print(len(training_data))            
100%|██████████| 12486/12486 [01:04<00:00, 193.69it/s]
100%|██████████| 12486/12486 [00:49<00:00, 251.48it/s]
24916

Great, we have almost 25K samples! That’s awesome.

One thing we want to do is make sure our data is balanced. In the case of this dataset, I can see that the dataset started off as being balanced. By balanced, I mean there are the same number of examples for each class (same number of dogs and cats). If not balanced, you either want to pass the class weights to the model, so that it can measure error appropriately, or balance your samples by trimming the larger set to be the same size as the smaller set.

If you do not balance, the model will initially learn that the best thing to do is predict only one class, whichever is the most common. Then, it will often get stuck here. In our case though, this data is already balanced, so that’s easy enough. Maybe later we’ll have a dataset that isn’t balanced so nicely.

Also, if you have a dataset that is too large to fit into your ram, you can batch-load in your data. There are many ways to do this, some outside of TensorFlow and some built in. We may discuss this further, but, for now, we’re mainly trying to cover how your data should look, be shaped, and fed into the models.

Next, we want to shuffle the data. Right now our data is just all dogs, then all cats. This will usually wind up causing trouble too, as, initially, the classifier will learn to just predict dogs always. Then it will shift to oh, just predict all cats! Going back and forth like this is no good either.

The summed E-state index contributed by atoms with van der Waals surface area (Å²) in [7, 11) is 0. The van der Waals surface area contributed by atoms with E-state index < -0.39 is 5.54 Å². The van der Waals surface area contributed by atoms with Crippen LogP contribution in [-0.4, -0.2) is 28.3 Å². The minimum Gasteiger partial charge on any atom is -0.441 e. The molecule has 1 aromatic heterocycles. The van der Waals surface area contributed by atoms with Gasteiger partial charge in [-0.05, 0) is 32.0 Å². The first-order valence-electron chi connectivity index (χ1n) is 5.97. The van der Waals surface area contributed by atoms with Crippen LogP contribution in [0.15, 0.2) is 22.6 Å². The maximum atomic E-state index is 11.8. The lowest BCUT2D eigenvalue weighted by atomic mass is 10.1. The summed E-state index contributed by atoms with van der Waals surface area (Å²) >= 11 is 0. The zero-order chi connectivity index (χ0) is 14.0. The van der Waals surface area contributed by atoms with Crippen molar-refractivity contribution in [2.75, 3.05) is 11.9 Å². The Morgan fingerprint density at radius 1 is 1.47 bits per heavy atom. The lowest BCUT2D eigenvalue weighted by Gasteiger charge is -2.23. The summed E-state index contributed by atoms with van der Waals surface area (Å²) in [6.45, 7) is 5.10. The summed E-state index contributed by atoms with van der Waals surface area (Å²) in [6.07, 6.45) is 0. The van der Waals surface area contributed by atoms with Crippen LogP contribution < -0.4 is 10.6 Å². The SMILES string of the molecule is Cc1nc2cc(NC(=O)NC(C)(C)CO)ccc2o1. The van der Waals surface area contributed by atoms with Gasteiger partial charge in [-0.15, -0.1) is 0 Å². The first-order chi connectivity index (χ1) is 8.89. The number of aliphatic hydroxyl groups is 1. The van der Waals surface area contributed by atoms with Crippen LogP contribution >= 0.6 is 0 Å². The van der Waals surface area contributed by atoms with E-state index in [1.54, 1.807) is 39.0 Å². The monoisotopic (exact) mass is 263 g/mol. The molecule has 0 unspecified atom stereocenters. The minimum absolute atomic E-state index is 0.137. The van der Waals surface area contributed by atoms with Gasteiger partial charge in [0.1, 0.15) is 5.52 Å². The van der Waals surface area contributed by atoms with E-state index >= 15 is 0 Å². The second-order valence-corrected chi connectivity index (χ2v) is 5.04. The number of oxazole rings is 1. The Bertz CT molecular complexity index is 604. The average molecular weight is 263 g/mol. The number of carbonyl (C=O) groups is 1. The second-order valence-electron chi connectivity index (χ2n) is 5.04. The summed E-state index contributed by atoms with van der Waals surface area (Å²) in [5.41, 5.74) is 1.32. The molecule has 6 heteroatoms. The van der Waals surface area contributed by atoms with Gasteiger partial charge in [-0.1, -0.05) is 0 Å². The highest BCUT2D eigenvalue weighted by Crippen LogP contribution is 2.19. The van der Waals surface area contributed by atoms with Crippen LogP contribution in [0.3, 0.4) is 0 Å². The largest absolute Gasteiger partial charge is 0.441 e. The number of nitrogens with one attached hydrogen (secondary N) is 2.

import random

random.shuffle(training_data)  #shuffle data

Our training_data is a list, meaning it’s mutable, so it’s now nicely shuffled. We can confirm this by iterating over a few of the initial samples and printing out the class.

for sample in training_data[:10]:
    print(sample[1])
1
0
1
0
0
1
0
0
1
1
#Let's create the model
X = []
y = []

for features,label in training_data:
    X.append(features)
    y.append(label)

print(X[0].reshape(-1, IMG_SIZE, IMG_SIZE, 1))

X = np.array(X).reshape(-1, IMG_SIZE, IMG_SIZE, 1)
[[[[ 28]
   [ 27]
   [ 28]
   ...
   [ 85]
   [ 72]
   [ 79]]

  [[ 17]
   [ 19]
   [ 22]
   ...
   [ 80]
   [ 68]
   [ 70]]

  [[  4]
   [  3]
   [  5]
   ...
   [ 71]
   [ 63]
   [ 74]]

  ...

  [[151]
   [149]
   [151]
   ...
   [ 83]
   [103]
   [ 87]]

  [[179]
   [156]
   [186]
   ...
   [103]
   [100]
   [ 76]]

  [[216]
   [209]
   [200]
   ...
   [116]
   [ 94]
   [ 69]]]]

Let’s save this data, so that we don’t need to keep calculating it every time we want to play with the neural network model:

#Let's save our data to come back to anytime
import pickle

pickle_out = open("X.pickle","wb")
pickle.dump(X, pickle_out)
pickle_out.close()

pickle_out = open("y.pickle","wb")
pickle.dump(y, pickle_out)
pickle_out.close()
#We can always load it in to our current script, or a totally new one by doing

pickle_in = open("X.pickle","rb")
X = pickle.load(pickle_in)

pickle_in = open("y.pickle","rb")
y = pickle.load(pickle_in)